In Clive Wynne’s case, the phrase “a dog is a man’s best friend” applies to not only his life, but also to his research.
Wynne is a professor of psychology at ASU who has conducted multiple research projects around the topic of canines. He said he came to ASU because his wife took a job here first and calls the decision “a happy accident."
He worked with rats and pigeons for 20 years, but said he gradually became interested in studying the relationship between people and dogs.
“I went through a kind of a mid-career crisis,” Wynne said. “I was kind of casting around what animal I could study where I would still have the intellectual satisfaction of understanding how animal behavior works, but that it would matter to the world.”
He says that what he does is in the gap between biology and psychology, since both sides study animal behavior. He said he likes to ask people if they have a dog and then to keep their hands up if they allow their dog to sleep in their bed.
“My intention is to make people focus in on just what an intimate spot in their lives they’ve let their dog into," Wynne said. “Most of us are picky about who we would let into our bed with us, but you let this animal in, this member of another species.”
He is currently teaching a new class on edX, an online class program, entitled “Dog Behavior and Cognition.” It’s a three-part series on canine origins, behavior and the problems and solutions of canine thinking.
“(Online), you can have guest lectures or interviews with the absolute world top experts in this material,” Wynne said. “I use them especially in areas where it’s not really my expertise or particularly I used it in an area where I honestly couldn't agree with this point of view.”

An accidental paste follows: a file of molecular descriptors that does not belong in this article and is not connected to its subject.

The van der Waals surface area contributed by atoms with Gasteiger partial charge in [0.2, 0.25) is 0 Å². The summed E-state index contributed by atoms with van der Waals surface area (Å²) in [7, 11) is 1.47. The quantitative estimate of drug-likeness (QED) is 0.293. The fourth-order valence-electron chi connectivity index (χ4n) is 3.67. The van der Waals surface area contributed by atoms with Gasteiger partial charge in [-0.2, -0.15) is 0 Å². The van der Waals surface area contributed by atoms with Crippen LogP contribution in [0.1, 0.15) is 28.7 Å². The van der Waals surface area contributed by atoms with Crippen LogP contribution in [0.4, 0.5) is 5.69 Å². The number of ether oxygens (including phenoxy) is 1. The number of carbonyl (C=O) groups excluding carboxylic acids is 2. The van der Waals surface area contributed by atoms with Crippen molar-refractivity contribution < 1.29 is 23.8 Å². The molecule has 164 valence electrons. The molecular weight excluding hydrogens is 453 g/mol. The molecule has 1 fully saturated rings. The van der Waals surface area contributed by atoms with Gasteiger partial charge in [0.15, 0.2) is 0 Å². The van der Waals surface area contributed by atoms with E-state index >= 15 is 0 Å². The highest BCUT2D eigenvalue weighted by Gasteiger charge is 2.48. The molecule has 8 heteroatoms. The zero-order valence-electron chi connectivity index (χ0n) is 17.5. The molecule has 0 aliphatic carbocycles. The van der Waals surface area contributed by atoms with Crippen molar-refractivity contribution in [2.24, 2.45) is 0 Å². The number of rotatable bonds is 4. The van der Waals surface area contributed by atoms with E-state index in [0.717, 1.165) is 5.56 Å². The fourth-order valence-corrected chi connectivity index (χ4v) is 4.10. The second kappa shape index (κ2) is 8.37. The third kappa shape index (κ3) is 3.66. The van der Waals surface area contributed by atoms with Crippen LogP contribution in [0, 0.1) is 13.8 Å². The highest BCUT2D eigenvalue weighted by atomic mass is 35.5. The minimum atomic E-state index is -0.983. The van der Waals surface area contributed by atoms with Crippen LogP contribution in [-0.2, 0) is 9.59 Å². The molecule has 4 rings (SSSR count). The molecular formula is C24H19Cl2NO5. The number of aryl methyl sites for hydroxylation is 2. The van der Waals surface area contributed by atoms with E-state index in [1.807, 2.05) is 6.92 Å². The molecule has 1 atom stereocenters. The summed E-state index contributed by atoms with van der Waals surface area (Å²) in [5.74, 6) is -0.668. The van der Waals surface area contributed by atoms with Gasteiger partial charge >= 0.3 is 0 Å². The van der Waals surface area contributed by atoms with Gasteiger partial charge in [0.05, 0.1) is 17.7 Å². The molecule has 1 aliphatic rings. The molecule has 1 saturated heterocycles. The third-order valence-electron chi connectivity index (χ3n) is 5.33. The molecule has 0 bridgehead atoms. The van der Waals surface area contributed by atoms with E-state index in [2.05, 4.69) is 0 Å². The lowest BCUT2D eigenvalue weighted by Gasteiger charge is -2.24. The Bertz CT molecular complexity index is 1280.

His current work is training dogs to detect ingredients that could be used to make an IED, a bomb. He said he was surprised when he initially couldn’t find reliable science on the topic of canine olfaction.
“What we’re looking at is (whether) we can engage the dog’s mind and brain in a way that the dog can make intelligent decisions for us,” Wynne said. “What we need the dog to tell us is this particular balance of combination of ingredients this could go bang, where as this combination of ingredients, this is harmless.”
He said all the dogs he uses are volunteers and that they plan to adopt out the shelter dogs that they’ve used in their research.
Lisa Gunter is in the third year of her psychology doctorate program. She recently conducted research, with the help of Wynne, about the effect that labeling a dog a pit bull can have on their chances of adoption.
She began to work with Wynne after a friend she had met while working in an animal shelter recommended that she apply to his lab. She said Wynne’s work is set apart from other labs that work with dogs because of his understanding of experimental design.
“I think that really benefits the students in the lab because the way in which we go about answering research questions really helps address other possible explanations for the phenomenon and not just necessarily what we’re hoping to find,” Gunter said.
Monique Udell, who was a doctoral student under Wynne when he was at the University of Florida, said she feels Wynne’s focus on writing really benefited her and that he shaped how she writes and speaks today.
Udell said that when she first started working with him, he had a primarily pigeon lab, but that dog behavior was something they were both interested in studying.
“It was something that we were both interested in starting, but was not our current area of focus and his willingness to do that and to take a risk mentoring somebody in this new area was really appealing,” she said.
Wynne said he hopes to work on a project soon about memory changes in dogs, but is currently looking for people to run it.
“In our normal lives with our dogs, we don’t ask much of their memories, so people don’t notice that their dog has a memory problem until the situation is actually very serious,” he said.
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